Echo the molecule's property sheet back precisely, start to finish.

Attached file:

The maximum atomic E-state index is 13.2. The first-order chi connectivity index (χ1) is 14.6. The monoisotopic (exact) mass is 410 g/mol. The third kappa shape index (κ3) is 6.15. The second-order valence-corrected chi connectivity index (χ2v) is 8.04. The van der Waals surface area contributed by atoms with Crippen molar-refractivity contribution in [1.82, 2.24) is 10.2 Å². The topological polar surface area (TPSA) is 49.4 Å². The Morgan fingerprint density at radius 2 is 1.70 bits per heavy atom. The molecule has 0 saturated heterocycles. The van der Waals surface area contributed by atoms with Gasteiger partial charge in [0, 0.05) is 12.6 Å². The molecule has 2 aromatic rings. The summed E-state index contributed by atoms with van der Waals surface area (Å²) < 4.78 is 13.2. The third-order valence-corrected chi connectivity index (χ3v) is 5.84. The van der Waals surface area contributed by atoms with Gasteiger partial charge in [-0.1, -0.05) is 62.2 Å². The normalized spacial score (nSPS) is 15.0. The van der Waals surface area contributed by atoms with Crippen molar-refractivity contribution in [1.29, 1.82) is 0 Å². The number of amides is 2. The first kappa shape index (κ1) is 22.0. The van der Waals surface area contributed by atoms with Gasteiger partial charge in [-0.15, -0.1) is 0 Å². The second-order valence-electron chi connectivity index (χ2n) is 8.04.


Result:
The maximum atomic E-state index is 13.2. The first-order chi connectivity index (χ1) is 14.6. The monoisotopic (exact) mass is 410 g/mol. The third kappa shape index (κ3) is 6.15. The second-order valence-corrected chi connectivity index (χ2v) is 8.04. The van der Waals surface area contributed by atoms with Crippen molar-refractivity contribution in [1.82, 2.24) is 10.2 Å². The topological polar surface area (TPSA) is 49.4 Å². The Morgan fingerprint density at radius 2 is 1.70 bits per heavy atom. The molecule has 0 saturated heterocycles. The van der Waals surface area contributed by atoms with Gasteiger partial charge in [0, 0.05) is 12.6 Å². The molecule has 2 aromatic rings. The summed E-state index contributed by atoms with van der Waals surface area (Å²) < 4.78 is 13.2. The third-order valence-corrected chi connectivity index (χ3v) is 5.84. The van der Waals surface area contributed by atoms with Gasteiger partial charge in [-0.1, -0.05) is 62.2 Å². The normalized spacial score (nSPS) is 15.0. The van der Waals surface area contributed by atoms with Crippen molar-refractivity contribution in [1.29, 1.82) is 0 Å². The number of amides is 2. The first kappa shape index (κ1) is 22.0. The van der Waals surface area contributed by atoms with Gasteiger partial charge in [-0.15, -0.1) is 0 Å². The second-order valence-electron chi connectivity index (χ2n) is 8.04.